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Irony: Android SmartWatch doesn’t even run Android

Android SmartWatch Specs, Price

“Android SmartWatch” would be a very apropos name for Google’s own smartwatch, but that’s not going to happen, as such a product already exists. Sadly for Android fans, the Android SmartWatch doesn’t have anything to do with recent Nexus smart wristwatch rumors. Instead, it’s produced by Android Watches USA, and while it can be paired with Android devices, it doesn’t even run Google’s operating system, CNET reports. Instead it runs Android USA’s own software.

As it turns out, the Android SmartWatch is not that new, being first unveiled on November 5, but the device was recently shown at the Luxury Technology Show in New York City. Interestingly, while it doesn’t have anything to do with Android, the company did tell CNET that it has to frequently fight other companies that want to grab the Android watch trademark.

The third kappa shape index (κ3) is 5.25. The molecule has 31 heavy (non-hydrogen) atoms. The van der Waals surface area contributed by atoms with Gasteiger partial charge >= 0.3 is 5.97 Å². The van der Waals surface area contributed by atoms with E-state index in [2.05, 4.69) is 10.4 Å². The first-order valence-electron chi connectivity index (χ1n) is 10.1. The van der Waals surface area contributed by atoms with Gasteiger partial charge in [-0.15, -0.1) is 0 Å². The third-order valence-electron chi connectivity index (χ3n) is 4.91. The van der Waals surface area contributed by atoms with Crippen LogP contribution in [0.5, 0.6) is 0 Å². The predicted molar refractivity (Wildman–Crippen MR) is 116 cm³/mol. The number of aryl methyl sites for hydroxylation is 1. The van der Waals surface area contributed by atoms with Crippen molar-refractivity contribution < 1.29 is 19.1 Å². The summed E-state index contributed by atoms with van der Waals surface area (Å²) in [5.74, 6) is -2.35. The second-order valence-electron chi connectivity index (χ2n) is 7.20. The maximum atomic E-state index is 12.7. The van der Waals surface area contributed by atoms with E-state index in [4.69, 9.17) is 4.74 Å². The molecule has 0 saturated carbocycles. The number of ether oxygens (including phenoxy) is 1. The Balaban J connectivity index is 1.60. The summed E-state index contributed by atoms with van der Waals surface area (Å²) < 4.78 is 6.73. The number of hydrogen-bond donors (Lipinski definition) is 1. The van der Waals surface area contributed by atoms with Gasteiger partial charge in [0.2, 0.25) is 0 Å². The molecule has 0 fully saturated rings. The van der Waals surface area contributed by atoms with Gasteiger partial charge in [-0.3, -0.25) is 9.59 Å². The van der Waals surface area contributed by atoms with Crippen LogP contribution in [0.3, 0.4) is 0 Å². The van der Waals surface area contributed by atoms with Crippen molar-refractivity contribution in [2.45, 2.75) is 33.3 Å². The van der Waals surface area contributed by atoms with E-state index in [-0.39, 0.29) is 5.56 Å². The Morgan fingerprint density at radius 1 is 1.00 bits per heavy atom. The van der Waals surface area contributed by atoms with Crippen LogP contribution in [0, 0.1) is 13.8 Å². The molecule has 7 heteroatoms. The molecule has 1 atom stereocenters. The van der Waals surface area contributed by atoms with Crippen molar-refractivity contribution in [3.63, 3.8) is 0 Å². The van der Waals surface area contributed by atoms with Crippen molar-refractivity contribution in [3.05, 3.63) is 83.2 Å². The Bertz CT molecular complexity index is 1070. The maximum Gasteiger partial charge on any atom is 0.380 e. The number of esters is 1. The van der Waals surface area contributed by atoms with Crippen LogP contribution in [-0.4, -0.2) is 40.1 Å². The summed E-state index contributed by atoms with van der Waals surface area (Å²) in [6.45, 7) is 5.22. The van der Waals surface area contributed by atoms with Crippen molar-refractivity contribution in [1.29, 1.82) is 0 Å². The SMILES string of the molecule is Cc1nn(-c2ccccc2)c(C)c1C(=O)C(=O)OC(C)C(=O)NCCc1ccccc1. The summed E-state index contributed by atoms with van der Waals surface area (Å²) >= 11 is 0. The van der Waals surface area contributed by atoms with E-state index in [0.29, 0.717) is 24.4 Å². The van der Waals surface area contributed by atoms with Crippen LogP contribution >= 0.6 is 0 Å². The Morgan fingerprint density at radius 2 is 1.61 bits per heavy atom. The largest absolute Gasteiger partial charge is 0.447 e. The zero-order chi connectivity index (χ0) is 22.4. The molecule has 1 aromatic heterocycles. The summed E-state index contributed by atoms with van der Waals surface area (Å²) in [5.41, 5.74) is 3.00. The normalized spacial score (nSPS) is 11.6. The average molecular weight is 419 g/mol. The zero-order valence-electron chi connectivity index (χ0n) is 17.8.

The Android SmartWatch can offer several smart features, in line with what other similar wearables have to offer, including support for phone calls and messages, music controls as well as calculator, alarm and voice memo apps. However, it only has a pedometer when it comes to fitness features. The device’s battery offers up to 90 hours of standby time, or up to three days of moderate use. From the looks of it though, this wearable certainly lacks the kind of features that would generate the kind of hype that’s surrounding certain smartwatches of the future, including the iWatch and Google’s rumored Nexus smartwatch.

The Android SmartWatch does focuses on style, the publication reveals, offering potential buyers access to “more than a dozen band designs, including ceramic and alligator skin options.” The watch costs $199 after instant $101 in savings and ships in 3 to 5 business days.

Chris Smith started writing about gadgets as a hobby, and before he knew it he was sharing his views on tech stuff with readers around the world. Whenever he's not writing about gadgets he miserably fails to stay away from them, although he desperately tries. But that's not necessarily a bad thing.